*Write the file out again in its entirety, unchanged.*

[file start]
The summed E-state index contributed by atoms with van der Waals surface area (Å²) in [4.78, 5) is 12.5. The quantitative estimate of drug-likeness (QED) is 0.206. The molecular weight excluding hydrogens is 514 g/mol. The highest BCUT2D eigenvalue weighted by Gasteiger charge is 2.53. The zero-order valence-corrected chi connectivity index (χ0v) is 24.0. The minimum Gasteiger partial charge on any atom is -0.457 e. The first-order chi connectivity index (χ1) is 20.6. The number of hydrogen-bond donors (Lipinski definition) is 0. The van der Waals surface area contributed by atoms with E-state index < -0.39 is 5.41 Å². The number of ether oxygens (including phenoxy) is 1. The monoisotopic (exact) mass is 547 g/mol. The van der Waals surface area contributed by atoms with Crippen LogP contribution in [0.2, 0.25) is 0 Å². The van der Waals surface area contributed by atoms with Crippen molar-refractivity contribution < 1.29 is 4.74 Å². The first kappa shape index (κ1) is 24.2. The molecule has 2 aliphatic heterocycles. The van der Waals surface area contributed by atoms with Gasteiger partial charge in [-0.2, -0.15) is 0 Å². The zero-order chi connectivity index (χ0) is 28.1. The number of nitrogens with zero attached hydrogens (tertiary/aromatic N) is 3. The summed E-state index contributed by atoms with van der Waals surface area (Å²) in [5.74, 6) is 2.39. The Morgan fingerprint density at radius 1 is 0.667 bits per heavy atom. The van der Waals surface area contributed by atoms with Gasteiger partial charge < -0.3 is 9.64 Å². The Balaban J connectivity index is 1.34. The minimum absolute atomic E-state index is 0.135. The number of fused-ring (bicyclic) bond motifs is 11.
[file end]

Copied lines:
The summed E-state index contributed by atoms with van der Waals surface area (Å²) in [4.78, 5) is 12.5. The quantitative estimate of drug-likeness (QED) is 0.206. The molecular weight excluding hydrogens is 514 g/mol. The highest BCUT2D eigenvalue weighted by Gasteiger charge is 2.53. The zero-order valence-corrected chi connectivity index (χ0v) is 24.0. The minimum Gasteiger partial charge on any atom is -0.457 e. The first-order chi connectivity index (χ1) is 20.6. The number of hydrogen-bond donors (Lipinski definition) is 0. The van der Waals surface area contributed by atoms with E-state index < -0.39 is 5.41 Å². The number of ether oxygens (including phenoxy) is 1. The monoisotopic (exact) mass is 547 g/mol. The van der Waals surface area contributed by atoms with Crippen LogP contribution in [0.2, 0.25) is 0 Å². The van der Waals surface area contributed by atoms with Crippen molar-refractivity contribution < 1.29 is 4.74 Å². The first kappa shape index (κ1) is 24.2. The molecule has 2 aliphatic heterocycles. The van der Waals surface area contributed by atoms with Gasteiger partial charge in [-0.2, -0.15) is 0 Å². The zero-order chi connectivity index (χ0) is 28.1. The number of nitrogens with zero attached hydrogens (tertiary/aromatic N) is 3. The summed E-state index contributed by atoms with van der Waals surface area (Å²) in [5.74, 6) is 2.39. The Morgan fingerprint density at radius 1 is 0.667 bits per heavy atom. The van der Waals surface area contributed by atoms with Gasteiger partial charge < -0.3 is 9.64 Å². The Balaban J connectivity index is 1.34. The minimum absolute atomic E-state index is 0.135. The number of fused-ring (bicyclic) bond motifs is 11.